Sunday, September 30, 2012

Thoreau's Pastoral Symphony

Next week I will be speaking at the University of Tennessee's School of Music, and later in Boston, on "Thoreau's Pastoral Symphony." Of course, Thoreau never wrote a symphony; but he had a singular understanding of music and its place in the natural world, one which has a good deal of affinity with contemporary composers of ambient music and environmental sound art. Here I want to say a few things about Thoreau's musical background and conclude with a word about how his understanding of music can shift our understanding from people sustaining music to music sustaining life.

Indeed, a very prominent mid-20th century American intellectual historian, Perry Miller, disparaged Thoreau's understanding of music. “Thoreau had an insatiable hunger for music,” he wrote. “His untutored flute-playing has become a legend. He could invoke Beethoven, but he knew little about music, had virtually no chance to learn. . . . The second chapter of 'The Service,' that on heroic music, is pathetic in its revelation of musical illiteracy. What he could learn of music, aside from his little 'music box' and Emerson's Aeolian harp, was only what he might hear through the windows of some burgher's house wherein a daughter of respectability was practicing her piano lessons" (Miller, Consciousness in Concord, p. 146). 

But Thoreau’s pastoral symphony was not, like Beethoven’s, a representation of pastoral; it was pastoral. After all, Thoreau didn’t just write about pastoral; he actually experienced it in his cabin at Walden Pond. And so in these public lectures I will claim that Thoreau’s pastoral symphony was the music of the whole world of Nature, humans included, with which he vibrated sympathetically. 

Thoreau understood Beethoven’s music, the music that Professor Miller said he was ignorant of, as a kind of human echoing of the music of Nature; that is, of natural sounds. Miller’s characterization was at best ungenerous; but was it also correct? What, exactly, was Thoreau’s musical background? Was he really musically illiterate? Was he limited to music boxes, Aeolian harps, and listening through a window to some respectable young lady practicing the piano? David Henry Thoreau (he later reversed his given names) was born in 1818 and spent most of his youth in rural Concord, Massachusetts. What musical education would have been available to a young man of his time and place?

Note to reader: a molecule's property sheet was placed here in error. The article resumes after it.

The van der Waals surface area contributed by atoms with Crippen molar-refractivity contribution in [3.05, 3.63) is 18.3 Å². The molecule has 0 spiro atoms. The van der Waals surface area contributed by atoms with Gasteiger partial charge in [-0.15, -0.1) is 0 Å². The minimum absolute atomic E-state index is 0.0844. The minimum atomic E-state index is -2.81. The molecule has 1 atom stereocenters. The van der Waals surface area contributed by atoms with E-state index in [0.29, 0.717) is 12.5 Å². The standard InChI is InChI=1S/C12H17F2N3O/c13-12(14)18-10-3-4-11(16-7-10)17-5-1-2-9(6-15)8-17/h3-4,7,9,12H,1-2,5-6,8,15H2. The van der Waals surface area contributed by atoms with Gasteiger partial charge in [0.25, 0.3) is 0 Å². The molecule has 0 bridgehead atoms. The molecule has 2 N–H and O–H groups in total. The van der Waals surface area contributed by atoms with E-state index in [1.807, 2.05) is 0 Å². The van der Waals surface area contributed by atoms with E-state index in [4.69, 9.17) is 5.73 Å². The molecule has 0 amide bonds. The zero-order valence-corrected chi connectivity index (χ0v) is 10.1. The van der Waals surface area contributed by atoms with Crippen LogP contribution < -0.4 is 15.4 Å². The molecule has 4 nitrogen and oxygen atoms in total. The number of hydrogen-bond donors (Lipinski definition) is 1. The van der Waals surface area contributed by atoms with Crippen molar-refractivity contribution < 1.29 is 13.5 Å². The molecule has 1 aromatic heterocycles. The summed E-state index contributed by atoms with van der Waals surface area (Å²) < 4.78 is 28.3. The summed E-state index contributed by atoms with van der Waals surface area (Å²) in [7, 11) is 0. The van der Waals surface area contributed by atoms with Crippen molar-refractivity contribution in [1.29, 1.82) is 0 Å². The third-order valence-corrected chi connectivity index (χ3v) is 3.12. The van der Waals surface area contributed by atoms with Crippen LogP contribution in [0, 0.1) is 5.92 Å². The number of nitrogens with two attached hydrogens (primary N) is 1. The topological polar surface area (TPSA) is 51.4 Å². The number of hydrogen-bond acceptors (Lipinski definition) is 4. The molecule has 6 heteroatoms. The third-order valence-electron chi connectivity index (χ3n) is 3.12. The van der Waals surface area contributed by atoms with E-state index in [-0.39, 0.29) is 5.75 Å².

If he had been a musical prodigy Thoreau might have studied performance with a master, but musical conservatories had not yet been introduced in the United States, and the formal study of music history, literature and criticism was even further in the future. We know Thoreau played the flute, loved to sing popular and folk songs, and enjoyed dancing (his mother had sent him to dancing school as a boy). In order to play the flute he would have had to had some kind of tuition which likely would have involved learning musical rudiments, if he had not already learned them in singing school as a boy, in grammar school or, more likely, in church. We can suppose that he was musically literate at least in the limited sense of someone who could read for an instrument and who knew musical intervals, melody, rhythm, and harmony. Also, he was renowned for his unusually keen ear; he could discriminate among different birds singing simultaneously and had a knowledge of each one's song (that is, he could sing it back) as well as a mnemonic device for remembering it (Walter Harding, The Days of Henry Thoreau, 195, 265, 354-355.)

As a young man, Thoreau went to dances and other entertainments (Ibid, 73). He did not study music at Concord Academy (where he was enrolled from age 11 until he went on to Harvard) but then it was not offered. He did not receive a musical education at Harvard either because, as far as I can tell, it was not offered. Lowell Mason established his Boston music academy when Thoreau was fourteen years old, with instruction in singing and theory, and therefore launched his music education in the schools program too late for Thoreau to have taken advantage of it. Where else might he have received his education in music? Most likely it was from his father, John Thoreau, who "took great pleasure in music and often played the flute in the parish choir as a young man" (Ibid, 8). His older sister Helen "gave music lessons" in Concord (Ibid, 10). His sister Sophia was "fond of music" and "sang and played the piano well" (Ibid, 12). So instead of being limited to what he could overhear from a respectable neighbor lady playing the piano, he in fact grew up in a musical family; his father sang and played the flute, he himself played the flute, and his two sisters played piano, one well enough to give music lessons. In point of fact, then, his musical education would have been more advanced than most of his peers for that time and place.